Divorce Tax

I don’t really believe in the necessity of having the church or the state endorse my relationship.  If I want to be with you, I will be with you.  If I create something with you, than I will see it through, for better or for worse.  This is me.  This is how I feel.  I am always here, even when I am not.

The church is gracious enough to mind its own business, but the state interferes with the concept of common law.  A legal commitment is thrust upon us after a certain amount of time – twelve months of co-habitation, I think.

This is forced on my relationship because more than a third of you cannot control yourselves.

146 618 couples were married in Canada in 2001.  3841.39 of them ended in divorce within 3 years.  Every year, an average of 146 916 couples get married versus 70 803 couples who are divorced (Stats Canada 2001-03).  Whoa!  37.6% of marriages end within 30 years.  If you know ten couples, there’s a strong possibility four of them will end in divorce.

How can so many people be misguided?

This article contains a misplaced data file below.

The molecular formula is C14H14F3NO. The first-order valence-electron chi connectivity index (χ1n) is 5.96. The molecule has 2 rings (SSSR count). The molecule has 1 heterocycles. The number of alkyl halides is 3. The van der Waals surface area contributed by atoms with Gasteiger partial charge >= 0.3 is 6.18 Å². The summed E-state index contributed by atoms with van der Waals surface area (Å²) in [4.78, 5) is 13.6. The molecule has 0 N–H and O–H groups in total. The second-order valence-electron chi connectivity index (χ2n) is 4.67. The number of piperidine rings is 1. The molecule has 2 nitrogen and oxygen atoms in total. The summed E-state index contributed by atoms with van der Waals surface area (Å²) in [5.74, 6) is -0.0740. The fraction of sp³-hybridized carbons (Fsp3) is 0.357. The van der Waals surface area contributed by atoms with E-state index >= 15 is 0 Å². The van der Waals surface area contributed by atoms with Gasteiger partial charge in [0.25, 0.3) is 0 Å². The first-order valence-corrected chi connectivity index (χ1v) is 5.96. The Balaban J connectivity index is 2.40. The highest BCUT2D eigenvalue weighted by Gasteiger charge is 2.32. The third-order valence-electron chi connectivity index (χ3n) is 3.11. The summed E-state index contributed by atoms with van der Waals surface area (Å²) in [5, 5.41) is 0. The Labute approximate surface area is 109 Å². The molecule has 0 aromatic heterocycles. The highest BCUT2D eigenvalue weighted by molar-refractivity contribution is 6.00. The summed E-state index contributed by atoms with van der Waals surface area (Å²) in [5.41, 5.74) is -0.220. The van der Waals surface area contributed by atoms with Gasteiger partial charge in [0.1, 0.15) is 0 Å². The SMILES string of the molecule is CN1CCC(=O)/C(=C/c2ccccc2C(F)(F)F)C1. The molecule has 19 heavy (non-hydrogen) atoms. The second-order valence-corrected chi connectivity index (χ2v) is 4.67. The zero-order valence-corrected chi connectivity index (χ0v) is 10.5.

I would think if the government wanted to interfere, they ought to where it is most appropriate – right at the end of a relationship.  Introduce a Divorce Tax Law and suck as much money (assets) out of the failing couple as possible.  There are hard costs associated with divorce – court time, social services for the disrupted children, law enforcement in some cases, etc.  The government should devise tactics to recuperate funds directly from the people who tap them the most.  The beauty of the Divorce Tax is not only will it act as a deterrent to most, it will unify couples who are most in need of unification (they have the government tax as a common foe!).

I’m going to a wedding today & this is what I am thinking about.  Nice, eh?

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